Rafael Oritz Fábrega, Ambassador of Costa Rica adds: 'We look forward to welcoming visitors to the Orchid Festival – to both celebrate our Costa Rican heritage and our policies that encourage sustainable land use practices. Today, Costa Rica is one of the only countries in the world to reverse its deforestation, stop biodiversity loss, and increase forest cover to over half its total territory, whilst increasing economic growth. Ultimately, we want to build a better future for the planet – an ethos we are proud to share with the Royal Botanic Gardens, Kew.'
RBG Kew received support with the interpretation from Lankester Botanic Garden (Jardin Botanico Lankester) in Costa Rica, from Director Adam Karremans and JBL Scientist Diego Bogarin. The orchid back drop (in the temperate orchid case) was commissioned by Lankester and painted by Deirdre Hyde. Lankester also sent a collection of orchids to Kew Gardens.
What we are doing to keep visitors safe
The safety and wellbeing of our visitors is of the utmost importance to us and we are continually monitoring and responding to the Covid-19 pandemic as it evolves. We are adhering to government advice in our planning to ensure visitors and staff remain safe while enjoying Orchids 2022.
As Orchids is a ticketed indoor event, visitors will be required to show their COVID-19 status through the NHS COVID Pass, approved international equivalent or valid text or e-mail confirmation of a recent test result. Guidance is available here. Everyone, including members, will need to book a time slot to Orchids when they book their slot to the Gardens. There will be a one-way system through the Princess of Wales Conservatory and stringent cleaning processes in place.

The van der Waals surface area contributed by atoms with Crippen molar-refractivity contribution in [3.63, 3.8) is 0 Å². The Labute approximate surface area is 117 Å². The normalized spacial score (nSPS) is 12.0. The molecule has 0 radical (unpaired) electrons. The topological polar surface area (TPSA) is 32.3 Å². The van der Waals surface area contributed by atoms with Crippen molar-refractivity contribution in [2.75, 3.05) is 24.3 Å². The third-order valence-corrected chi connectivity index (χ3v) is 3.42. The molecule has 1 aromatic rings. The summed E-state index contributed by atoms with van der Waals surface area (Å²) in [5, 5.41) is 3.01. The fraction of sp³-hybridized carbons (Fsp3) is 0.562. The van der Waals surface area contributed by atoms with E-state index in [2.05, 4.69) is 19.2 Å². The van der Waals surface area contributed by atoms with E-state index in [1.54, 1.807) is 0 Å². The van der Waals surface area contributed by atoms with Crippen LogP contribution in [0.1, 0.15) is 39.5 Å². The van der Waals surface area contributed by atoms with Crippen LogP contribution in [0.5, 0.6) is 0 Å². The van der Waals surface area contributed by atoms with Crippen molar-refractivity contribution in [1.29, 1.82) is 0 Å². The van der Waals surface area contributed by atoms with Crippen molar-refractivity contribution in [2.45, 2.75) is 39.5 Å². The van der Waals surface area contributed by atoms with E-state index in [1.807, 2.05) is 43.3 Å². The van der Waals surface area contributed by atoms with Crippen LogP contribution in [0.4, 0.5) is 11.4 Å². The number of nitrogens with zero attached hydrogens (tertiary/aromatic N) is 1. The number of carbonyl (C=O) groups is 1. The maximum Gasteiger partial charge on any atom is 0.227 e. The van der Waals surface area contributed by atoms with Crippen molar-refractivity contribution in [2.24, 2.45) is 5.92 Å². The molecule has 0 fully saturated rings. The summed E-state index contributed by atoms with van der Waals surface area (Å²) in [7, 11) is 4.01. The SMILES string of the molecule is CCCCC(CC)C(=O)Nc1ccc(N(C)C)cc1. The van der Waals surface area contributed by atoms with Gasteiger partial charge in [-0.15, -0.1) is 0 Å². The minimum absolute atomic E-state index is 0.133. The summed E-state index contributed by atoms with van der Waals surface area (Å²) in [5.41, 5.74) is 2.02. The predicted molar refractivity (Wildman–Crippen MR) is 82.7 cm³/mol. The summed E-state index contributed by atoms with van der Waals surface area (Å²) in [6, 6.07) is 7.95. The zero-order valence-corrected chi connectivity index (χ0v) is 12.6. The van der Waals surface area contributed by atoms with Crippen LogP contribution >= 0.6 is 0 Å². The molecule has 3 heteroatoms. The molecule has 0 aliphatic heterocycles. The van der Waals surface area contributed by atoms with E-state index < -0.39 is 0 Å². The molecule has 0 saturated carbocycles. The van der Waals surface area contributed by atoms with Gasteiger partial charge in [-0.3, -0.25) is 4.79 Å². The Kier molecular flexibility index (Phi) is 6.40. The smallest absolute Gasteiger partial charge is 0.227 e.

Safety measures will be clearly communicated across RBG Kew’s channels and onsite.
- Entry to Orchids is included when purchasing a ticket to Kew Gardens.
- Tickets to Kew Gardens must be booked in advance.
- Visitors, including Members, must book separate timed entry slots for both Kew Gardens and Orchids.
For more information and tickets, visit the Orchid Festival page.
For press images, please contact the Press Office at email@example.com
Notes to Editors
About Royal Botanic Gardens, Kew
The Royal Botanic Gardens, Kew is a world-famous scientific organisation, internationally respected for its outstanding collections as well as its scientific expertise in plant diversity, conservation and sustainable development in the UK and around the world. Kew Gardens is a major international and a top London visitor attraction. Kew Gardens’ 132 hectares of landscaped gardens, and Wakehurst, Kew’s Wild Botanic Garden, attract over 2.5 million visits every year. Kew Gardens was made a UNESCO World Heritage Site in July 2003 and celebrated its 260th anniversary in 2019. Wakehurst is home to Kew's Millennium Seed Bank, the largest wild plant seed bank in the world. RBG Kew receives approximately one third of its funding from Government through the Department for the Environment, Food and Rural Affairs (Defra) and research councils. Further funding needed to support RBG Kew’s vital work comes from donors, membership and commercial activity including ticket sales.